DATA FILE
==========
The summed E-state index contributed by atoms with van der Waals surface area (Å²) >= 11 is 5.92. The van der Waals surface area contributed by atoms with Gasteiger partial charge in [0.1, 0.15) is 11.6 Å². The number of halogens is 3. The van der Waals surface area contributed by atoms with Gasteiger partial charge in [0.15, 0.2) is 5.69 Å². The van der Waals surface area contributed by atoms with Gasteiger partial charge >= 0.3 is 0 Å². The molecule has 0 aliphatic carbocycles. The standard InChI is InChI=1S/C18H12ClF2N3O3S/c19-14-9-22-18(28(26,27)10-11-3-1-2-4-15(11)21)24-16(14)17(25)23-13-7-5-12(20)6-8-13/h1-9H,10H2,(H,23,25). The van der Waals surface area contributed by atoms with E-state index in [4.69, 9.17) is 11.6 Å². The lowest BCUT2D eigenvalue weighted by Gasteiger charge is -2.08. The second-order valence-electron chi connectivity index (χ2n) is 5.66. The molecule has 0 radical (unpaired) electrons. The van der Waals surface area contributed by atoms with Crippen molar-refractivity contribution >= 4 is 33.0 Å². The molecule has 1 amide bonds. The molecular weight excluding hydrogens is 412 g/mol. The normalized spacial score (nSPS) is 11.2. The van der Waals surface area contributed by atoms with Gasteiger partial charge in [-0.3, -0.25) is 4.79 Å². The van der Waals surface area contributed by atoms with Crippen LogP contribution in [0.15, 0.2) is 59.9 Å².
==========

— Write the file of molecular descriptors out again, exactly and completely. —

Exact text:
The summed E-state index contributed by atoms with van der Waals surface area (Å²) >= 11 is 5.92. The van der Waals surface area contributed by atoms with Gasteiger partial charge in [0.1, 0.15) is 11.6 Å². The number of halogens is 3. The van der Waals surface area contributed by atoms with Gasteiger partial charge in [0.15, 0.2) is 5.69 Å². The van der Waals surface area contributed by atoms with Gasteiger partial charge >= 0.3 is 0 Å². The molecule has 0 aliphatic carbocycles. The standard InChI is InChI=1S/C18H12ClF2N3O3S/c19-14-9-22-18(28(26,27)10-11-3-1-2-4-15(11)21)24-16(14)17(25)23-13-7-5-12(20)6-8-13/h1-9H,10H2,(H,23,25). The van der Waals surface area contributed by atoms with E-state index in [4.69, 9.17) is 11.6 Å². The lowest BCUT2D eigenvalue weighted by Gasteiger charge is -2.08. The second-order valence-electron chi connectivity index (χ2n) is 5.66. The molecule has 0 radical (unpaired) electrons. The van der Waals surface area contributed by atoms with Crippen molar-refractivity contribution >= 4 is 33.0 Å². The molecule has 1 amide bonds. The molecular weight excluding hydrogens is 412 g/mol. The normalized spacial score (nSPS) is 11.2. The van der Waals surface area contributed by atoms with Gasteiger partial charge in [-0.3, -0.25) is 4.79 Å². The van der Waals surface area contributed by atoms with Crippen LogP contribution in [0.15, 0.2) is 59.9 Å².